The new Red Army

Ulhas Joglekar uvj at
Mon Jun 25 05:31:13 MDT 2001

From: Juan R. Fajardo
> It may be an anachronism, but then again, Nepal itself has been
> described as anachronistic.
> In any case, for the Indian ruling classes to grow alarmed it would not
> be necessary for them to believe that Maoism has a future in Nepal but
> only that they believe that Maoists have the ability to destabilize
> Nepal.  Whether or not they do or do not have that ability or potential
> is not yet clear, but their growth in strength and influence is evident.

Is there any reason for the Indian ruling class to panic? Maoist strength
may be self evident, but it does not look as though the fall of Kathmandu is
imminent. Maoist have yet to face Nepali army. If Nepali state apparatus is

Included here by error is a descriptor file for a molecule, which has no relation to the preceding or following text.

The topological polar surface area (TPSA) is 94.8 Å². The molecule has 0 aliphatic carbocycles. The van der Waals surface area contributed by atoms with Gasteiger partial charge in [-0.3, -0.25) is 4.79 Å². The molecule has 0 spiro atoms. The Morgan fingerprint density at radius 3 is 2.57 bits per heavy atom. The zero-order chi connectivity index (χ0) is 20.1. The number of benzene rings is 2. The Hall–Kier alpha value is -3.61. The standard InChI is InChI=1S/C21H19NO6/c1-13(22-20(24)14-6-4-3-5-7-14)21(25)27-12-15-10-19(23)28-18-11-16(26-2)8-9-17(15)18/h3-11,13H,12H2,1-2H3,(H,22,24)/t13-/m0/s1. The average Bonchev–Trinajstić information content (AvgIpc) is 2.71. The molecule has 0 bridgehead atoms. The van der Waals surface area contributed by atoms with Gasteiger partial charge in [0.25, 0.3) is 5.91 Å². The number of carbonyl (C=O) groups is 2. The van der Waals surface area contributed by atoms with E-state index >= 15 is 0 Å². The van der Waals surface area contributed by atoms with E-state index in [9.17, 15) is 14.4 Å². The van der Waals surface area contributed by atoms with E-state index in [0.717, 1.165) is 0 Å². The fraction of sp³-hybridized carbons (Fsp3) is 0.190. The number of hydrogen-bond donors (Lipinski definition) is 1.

unwilling to use Nepali army, it is unlikely to invite Indian military
intervention. I do not see India intervening, unless Indian help is formally
asked by Nepali authorities. India has its own share of insurgencies in
Kashmir and the North East India and it would difficult for India to get
involved in one more anti-insurgency operation, especially if the
involvement is not short term in nature.


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